In August 2012, a certain startup took to Kickstarter to promote and gain funds for the continued development of a gadget that would ideally, revolutionize the entertainment and technology industry as a whole. After their uber successful campaign, Oculus VR managed to collect nearly $2.5 million for the Rift; a decent increment on their humble benchmark of $250,000. From then on, it was known that this company was about to go places.
A couple of years later, this March, with Facebook’s high profile acquisition of the Virtual Reality pioneer, the talk surrounding the technology had grown tremendously. But really, who wouldn’t be excited about a wearable headset that gives you the front seat to your own personal motion-controlled theatre? Since then, the eager wait to see what could really come of this dream, has taken on gigantic proportions. Thankfully enough, we now have a glimpse of it.
IFA 2014 just saw the unveiling of the fruits of the partnership between Samsung and Oculus VR in the development of the first credible Virtual Reality headset – the Samsung Gear VR. The collaboration, using Samsung’s hardware and Oculus’ software has managed to turn quite a few heads its way.
Possessing an Accelerometer, Gyro, Magnetic and Proximity Sensors, the device offers a 96-degree field of view with under 20 milliseconds of Motion to Photon Latency, the goggles are hailed for being able to offer crisp video without any lag whatsoever. And with the capability to display to the viewer, a 175-inch screen from a distance of 2 meters away, this gadget seems quite impressive for a completely portable headset. That being said however, it does have its qualms.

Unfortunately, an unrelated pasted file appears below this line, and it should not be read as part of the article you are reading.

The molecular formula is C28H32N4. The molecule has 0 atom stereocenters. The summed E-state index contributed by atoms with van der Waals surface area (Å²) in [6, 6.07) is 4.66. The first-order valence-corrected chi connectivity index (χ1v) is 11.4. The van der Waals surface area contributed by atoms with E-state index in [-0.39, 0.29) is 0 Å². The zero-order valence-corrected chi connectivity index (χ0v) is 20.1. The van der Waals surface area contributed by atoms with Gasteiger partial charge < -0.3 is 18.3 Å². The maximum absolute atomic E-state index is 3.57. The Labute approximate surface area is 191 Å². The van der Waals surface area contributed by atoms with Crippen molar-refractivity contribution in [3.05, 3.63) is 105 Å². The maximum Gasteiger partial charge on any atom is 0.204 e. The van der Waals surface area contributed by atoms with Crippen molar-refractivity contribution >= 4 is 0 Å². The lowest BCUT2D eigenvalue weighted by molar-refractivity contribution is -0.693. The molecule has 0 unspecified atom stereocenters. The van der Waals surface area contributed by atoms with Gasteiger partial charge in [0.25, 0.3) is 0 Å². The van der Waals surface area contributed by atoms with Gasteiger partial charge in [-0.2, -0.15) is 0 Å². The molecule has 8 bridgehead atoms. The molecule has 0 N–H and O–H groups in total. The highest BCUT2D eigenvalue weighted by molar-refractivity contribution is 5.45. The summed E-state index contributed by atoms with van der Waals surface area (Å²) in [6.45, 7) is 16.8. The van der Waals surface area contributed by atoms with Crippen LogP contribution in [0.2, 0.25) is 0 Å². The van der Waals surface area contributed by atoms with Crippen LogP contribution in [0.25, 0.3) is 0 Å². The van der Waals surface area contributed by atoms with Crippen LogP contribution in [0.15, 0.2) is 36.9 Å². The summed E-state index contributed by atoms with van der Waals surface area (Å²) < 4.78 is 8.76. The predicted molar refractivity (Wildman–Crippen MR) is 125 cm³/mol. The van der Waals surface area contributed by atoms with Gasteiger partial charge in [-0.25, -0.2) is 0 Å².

Unlike Oculus VR’s much-publicized flagship – the Rift, the Gear unfortunately isn’t the all-purpose multimedia device that everyone’s been looking for. The core functionality of the Gear is completely dependent on Samsung’s Galaxy Note 4, with no exceptions.
The Note, slips into a slot on the external portion of the headset, allowing for its display to act as the Gear’s video source, being manipulated through the device’s lenses and electronics, before reaching the viewer’s eyes. The lack of speakers on the Gear also means that no matter how immersive the experience, you’re going to have to settle for your Note’s speaker or earphone audio.
When it comes to content, the Gear is currently dependent on Oculus’ growing content library, which consists of some decent games, ‘experiences’, 360-degree videos and movies, but nothing much to drool over. In addition, Samsung is working with partners to make movies VR compatible, but that’ll likely take some time to make any impact at all. Until then of course, you could still upload your regular content to your Note 4 and view it in regular 2D on the headset, if you’re in for the cinematic experience.
With the Gear being dependent on the Note’s display, battery and processor, it eliminates the possibility of it being used for any other purpose. And with the potential of this Virtual Reality device being limited to the capability of a Smartphone, it leaves us all wanting. More than being a game-changer, it’s just a fancy smartphone accessory.
The Gear VR was probably developed with good intentions, but what it seems to have become, is a rushed effort to be the first on the market, with a product that isn’t much more than a novelty. Hopefully Samsung will put a lot more thought into the Gear’s next iteration; but until then, it’s unlikely the price tag will be worth the investment.